Rotation is now a common feature of modern video cards, and is widely used in tablet PCs (many tablet devices can sense the direction of gravity and automatically rotate the image), and by writers, layout artists, etc. Operating systems and drivers do not always support it; for example, Windows XP Service Pack 3 conflicts with monitor rotation on many graphics cards using ATI's Catalyst control software, Nvidia's proprietary drivers for Linux do not support screen rotation unless manual changes are made to its configuration.
Video game displays
Portrait mode is popular with arcade games that involve a vertically oriented playing area, such as Pac Man and Donkey Kong. The vertical orientation allows greater detail along the vertical axis while conserving detail on the sides.
The conversion of early popular arcade games to home consoles was difficult not only because the home computing capability was lower, but also the screen orientation was wrong and the home user could not be expected to set their television on its side to show the game correctly. This is why most early home versions of arcade games have a wide, squashed appearance compared to the full-quality arcade versions.
Modern arcade emulators are able to handle this difference in screen orientation by dynamically changing the screen resolution to allow the portrait oriented game to resize and fit a landscape display, showing wide empty black bars on the sides of the portrait-on-landscape screen.
Portrait orientation is still used occasionally within some arcade and home titles (either giving the option of using black bars or rotating the display), primarily in the vertical shoot 'em up genre due to considerations of aesthetics, tradition and gameplay.
Modern display rotation methods
Many modern video cards offer digital screen rotation capabilities. But in order for it to be used correctly, a special rotating display is required that is designed to be pivoted.
Rotation of CRT monitors
Very few CRT monitors made today are designed to permit rotation into portrait mode. It is not wise to turn a standard CRT monitor or television on its side due to a number of technical issues:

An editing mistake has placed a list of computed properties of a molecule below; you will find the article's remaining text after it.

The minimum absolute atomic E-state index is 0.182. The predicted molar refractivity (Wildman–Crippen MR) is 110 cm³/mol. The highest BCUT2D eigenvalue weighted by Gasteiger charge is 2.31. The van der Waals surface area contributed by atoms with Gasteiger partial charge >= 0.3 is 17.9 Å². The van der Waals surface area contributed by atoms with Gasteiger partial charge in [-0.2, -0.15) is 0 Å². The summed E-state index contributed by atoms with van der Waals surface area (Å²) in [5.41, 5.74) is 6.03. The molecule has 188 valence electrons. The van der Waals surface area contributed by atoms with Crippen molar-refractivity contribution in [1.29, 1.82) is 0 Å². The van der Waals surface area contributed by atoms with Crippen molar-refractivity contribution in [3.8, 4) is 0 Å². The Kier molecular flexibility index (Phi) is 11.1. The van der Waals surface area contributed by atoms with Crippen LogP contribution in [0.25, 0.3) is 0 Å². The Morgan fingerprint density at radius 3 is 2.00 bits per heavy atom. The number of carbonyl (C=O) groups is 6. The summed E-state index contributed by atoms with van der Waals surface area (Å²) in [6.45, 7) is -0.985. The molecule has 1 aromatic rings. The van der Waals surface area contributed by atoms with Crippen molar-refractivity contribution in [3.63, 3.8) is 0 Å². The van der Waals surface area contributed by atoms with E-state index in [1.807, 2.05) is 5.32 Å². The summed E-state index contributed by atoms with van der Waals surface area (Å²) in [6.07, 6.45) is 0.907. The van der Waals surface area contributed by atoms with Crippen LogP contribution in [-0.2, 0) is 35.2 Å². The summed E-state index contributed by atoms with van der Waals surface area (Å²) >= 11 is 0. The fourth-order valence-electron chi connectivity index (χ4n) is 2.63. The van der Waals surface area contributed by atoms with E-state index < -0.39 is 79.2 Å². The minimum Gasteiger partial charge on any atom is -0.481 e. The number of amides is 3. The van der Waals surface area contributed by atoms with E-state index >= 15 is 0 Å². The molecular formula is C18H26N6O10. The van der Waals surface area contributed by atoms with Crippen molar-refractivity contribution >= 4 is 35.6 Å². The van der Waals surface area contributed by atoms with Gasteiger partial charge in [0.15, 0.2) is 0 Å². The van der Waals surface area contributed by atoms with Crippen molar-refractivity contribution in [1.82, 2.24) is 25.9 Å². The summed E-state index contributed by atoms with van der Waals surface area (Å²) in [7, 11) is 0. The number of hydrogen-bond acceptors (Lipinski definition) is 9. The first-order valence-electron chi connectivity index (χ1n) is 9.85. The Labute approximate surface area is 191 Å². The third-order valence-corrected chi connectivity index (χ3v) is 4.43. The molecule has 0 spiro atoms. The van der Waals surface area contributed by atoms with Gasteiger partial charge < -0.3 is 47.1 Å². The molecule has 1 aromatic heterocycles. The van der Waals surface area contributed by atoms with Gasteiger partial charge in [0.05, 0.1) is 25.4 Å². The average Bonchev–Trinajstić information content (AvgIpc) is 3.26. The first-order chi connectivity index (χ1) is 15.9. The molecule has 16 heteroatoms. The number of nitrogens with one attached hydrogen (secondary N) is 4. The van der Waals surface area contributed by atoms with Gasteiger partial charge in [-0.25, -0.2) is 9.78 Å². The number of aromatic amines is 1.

- The cooling vents are normally designed for natural air convection flow from bottom to top; turning the case sideways can lead to unintended heat buildup and component failure.
- The typical CRT monitor plastic case is not designed to sit stably when turned sideways without a custom-made supporting stand.
- The weight of a large CRT is typically meant to bear on the base frame. A plastic case may flex or crack if the CRT weight is supported only by the thin plastic surround.
Rotation of LCD monitors
Rotation of LCD monitors is easier and less complicated to do since the mass of the panel is low, the heat generated is low, and there are no magnetic effects to be concerned about. Many higher quality panels feature built in pivot points to allow the user to easily rotate the screen into portrait mode.
However, due to the light polarization technology an LCD monitor, particularly TN panels, the angle of image viewability will degrade when rotated. Liquid crystal displays vary in contrast when viewed from different angles along one axis. This axis is normally oriented to be vertical so that the image quality appears unchanged when the screen is viewed from the side, and image contrast is adjusted by tilting the panel up or down. By rotating the screen 90 degrees, the varying contrast axis is now horizontal and a viewer to one side will see a washed out light contrast image, while a viewer on the other side sees a very dark contrast image.
Rotation of projectors
Projectors can generally operate from any angle due to the compact, rigid design and a cooling system utilizing a forced-air fan. However for large heavy projectors the problem is how to mount the projector sideways, since nearly all ceiling mounts assume the projector hangs down from the mount in an upside-down landscape position. Extra-heavy bracing or weighted counterbalancing may be required to support a projector in a sideways portrait orientation. Projectors using an Hg-lamp (most of them, nowadays) should not be turned sideways as this shortens the lifespan of the bulb extremely.
- Study from Pivot Software (PDF), Portrait Displays
- The perfect portrait (blog post at perton.com)
- Screen Rotation from Catalyst Control Center won't stick Discussion of the Windows XP SP3 rotation problem
- HOWTO: Rotate the screen in Linux using Nvidia Discussion of the use of Nvidia drivers under Linux